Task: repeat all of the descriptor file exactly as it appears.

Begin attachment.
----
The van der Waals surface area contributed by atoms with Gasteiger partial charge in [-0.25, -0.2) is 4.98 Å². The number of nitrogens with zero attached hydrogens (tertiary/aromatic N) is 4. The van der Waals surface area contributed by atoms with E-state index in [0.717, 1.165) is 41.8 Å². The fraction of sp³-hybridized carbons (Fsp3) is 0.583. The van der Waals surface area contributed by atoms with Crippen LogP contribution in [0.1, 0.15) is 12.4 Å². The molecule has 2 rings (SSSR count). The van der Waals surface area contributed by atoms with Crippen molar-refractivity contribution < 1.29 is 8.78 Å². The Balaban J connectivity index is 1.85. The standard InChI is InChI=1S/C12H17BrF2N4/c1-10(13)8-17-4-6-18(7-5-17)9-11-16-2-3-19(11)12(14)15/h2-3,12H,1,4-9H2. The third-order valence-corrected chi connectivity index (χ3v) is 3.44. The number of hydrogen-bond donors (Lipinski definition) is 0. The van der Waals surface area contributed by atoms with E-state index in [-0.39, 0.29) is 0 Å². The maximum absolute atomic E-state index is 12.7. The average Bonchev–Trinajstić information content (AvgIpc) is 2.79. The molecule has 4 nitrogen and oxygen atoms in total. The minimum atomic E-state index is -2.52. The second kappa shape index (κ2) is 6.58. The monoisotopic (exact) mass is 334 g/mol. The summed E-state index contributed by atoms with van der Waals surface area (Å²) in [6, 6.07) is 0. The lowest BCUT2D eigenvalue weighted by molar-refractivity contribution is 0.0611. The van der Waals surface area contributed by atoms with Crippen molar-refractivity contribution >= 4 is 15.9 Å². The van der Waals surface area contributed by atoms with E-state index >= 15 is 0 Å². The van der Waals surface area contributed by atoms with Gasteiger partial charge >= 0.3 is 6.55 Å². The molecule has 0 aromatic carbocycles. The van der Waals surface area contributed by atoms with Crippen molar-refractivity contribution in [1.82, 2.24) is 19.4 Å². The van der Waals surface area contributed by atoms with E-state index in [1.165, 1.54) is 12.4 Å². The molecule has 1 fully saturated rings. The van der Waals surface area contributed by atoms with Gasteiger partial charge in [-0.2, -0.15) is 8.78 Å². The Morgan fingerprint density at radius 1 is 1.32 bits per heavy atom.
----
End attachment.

The van der Waals surface area contributed by atoms with Gasteiger partial charge in [-0.25, -0.2) is 4.98 Å². The number of nitrogens with zero attached hydrogens (tertiary/aromatic N) is 4. The van der Waals surface area contributed by atoms with E-state index in [0.717, 1.165) is 41.8 Å². The fraction of sp³-hybridized carbons (Fsp3) is 0.583. The van der Waals surface area contributed by atoms with Crippen LogP contribution in [0.1, 0.15) is 12.4 Å². The molecule has 2 rings (SSSR count). The van der Waals surface area contributed by atoms with Crippen molar-refractivity contribution < 1.29 is 8.78 Å². The Balaban J connectivity index is 1.85. The standard InChI is InChI=1S/C12H17BrF2N4/c1-10(13)8-17-4-6-18(7-5-17)9-11-16-2-3-19(11)12(14)15/h2-3,12H,1,4-9H2. The third-order valence-corrected chi connectivity index (χ3v) is 3.44. The number of hydrogen-bond donors (Lipinski definition) is 0. The van der Waals surface area contributed by atoms with E-state index in [-0.39, 0.29) is 0 Å². The maximum absolute atomic E-state index is 12.7. The average Bonchev–Trinajstić information content (AvgIpc) is 2.79. The molecule has 4 nitrogen and oxygen atoms in total. The minimum atomic E-state index is -2.52. The second kappa shape index (κ2) is 6.58. The monoisotopic (exact) mass is 334 g/mol. The summed E-state index contributed by atoms with van der Waals surface area (Å²) in [6, 6.07) is 0. The lowest BCUT2D eigenvalue weighted by molar-refractivity contribution is 0.0611. The van der Waals surface area contributed by atoms with Crippen molar-refractivity contribution >= 4 is 15.9 Å². The van der Waals surface area contributed by atoms with E-state index >= 15 is 0 Å². The van der Waals surface area contributed by atoms with Gasteiger partial charge >= 0.3 is 6.55 Å². The molecule has 0 aromatic carbocycles. The van der Waals surface area contributed by atoms with Crippen molar-refractivity contribution in [1.82, 2.24) is 19.4 Å². The van der Waals surface area contributed by atoms with E-state index in [1.165, 1.54) is 12.4 Å². The molecule has 1 fully saturated rings. The van der Waals surface area contributed by atoms with Gasteiger partial charge in [-0.2, -0.15) is 8.78 Å². The Morgan fingerprint density at radius 1 is 1.32 bits per heavy atom.